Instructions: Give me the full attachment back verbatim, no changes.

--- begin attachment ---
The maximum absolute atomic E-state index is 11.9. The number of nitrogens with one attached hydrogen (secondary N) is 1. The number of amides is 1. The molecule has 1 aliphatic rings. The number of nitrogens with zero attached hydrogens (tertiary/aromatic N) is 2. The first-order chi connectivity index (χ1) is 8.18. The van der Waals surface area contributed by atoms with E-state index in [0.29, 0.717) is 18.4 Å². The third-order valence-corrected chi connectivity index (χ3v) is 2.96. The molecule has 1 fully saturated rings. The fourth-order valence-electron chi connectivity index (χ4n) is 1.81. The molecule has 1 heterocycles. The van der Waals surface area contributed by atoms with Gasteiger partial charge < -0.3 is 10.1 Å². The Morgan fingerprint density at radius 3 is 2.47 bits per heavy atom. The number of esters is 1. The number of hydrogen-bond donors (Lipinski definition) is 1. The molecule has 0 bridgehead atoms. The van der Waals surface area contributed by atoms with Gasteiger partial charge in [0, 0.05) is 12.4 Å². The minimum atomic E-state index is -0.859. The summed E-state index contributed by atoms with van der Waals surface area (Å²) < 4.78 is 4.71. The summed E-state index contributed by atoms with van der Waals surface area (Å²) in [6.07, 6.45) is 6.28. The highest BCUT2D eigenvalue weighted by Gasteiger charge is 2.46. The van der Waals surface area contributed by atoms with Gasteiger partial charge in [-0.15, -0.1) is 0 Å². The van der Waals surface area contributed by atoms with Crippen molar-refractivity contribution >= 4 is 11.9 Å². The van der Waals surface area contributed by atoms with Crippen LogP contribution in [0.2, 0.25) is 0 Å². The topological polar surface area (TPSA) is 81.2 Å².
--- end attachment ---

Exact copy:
The maximum absolute atomic E-state index is 11.9. The number of nitrogens with one attached hydrogen (secondary N) is 1. The number of amides is 1. The molecule has 1 aliphatic rings. The number of nitrogens with zero attached hydrogens (tertiary/aromatic N) is 2. The first-order chi connectivity index (χ1) is 8.18. The van der Waals surface area contributed by atoms with E-state index in [0.29, 0.717) is 18.4 Å². The third-order valence-corrected chi connectivity index (χ3v) is 2.96. The molecule has 1 fully saturated rings. The fourth-order valence-electron chi connectivity index (χ4n) is 1.81. The molecule has 1 heterocycles. The van der Waals surface area contributed by atoms with Gasteiger partial charge < -0.3 is 10.1 Å². The Morgan fingerprint density at radius 3 is 2.47 bits per heavy atom. The number of esters is 1. The number of hydrogen-bond donors (Lipinski definition) is 1. The molecule has 0 bridgehead atoms. The van der Waals surface area contributed by atoms with Gasteiger partial charge in [0, 0.05) is 12.4 Å². The minimum atomic E-state index is -0.859. The summed E-state index contributed by atoms with van der Waals surface area (Å²) < 4.78 is 4.71. The summed E-state index contributed by atoms with van der Waals surface area (Å²) in [6.07, 6.45) is 6.28. The highest BCUT2D eigenvalue weighted by Gasteiger charge is 2.46. The van der Waals surface area contributed by atoms with Gasteiger partial charge in [-0.15, -0.1) is 0 Å². The van der Waals surface area contributed by atoms with Crippen molar-refractivity contribution >= 4 is 11.9 Å². The van der Waals surface area contributed by atoms with Crippen LogP contribution in [0.2, 0.25) is 0 Å². The topological polar surface area (TPSA) is 81.2 Å².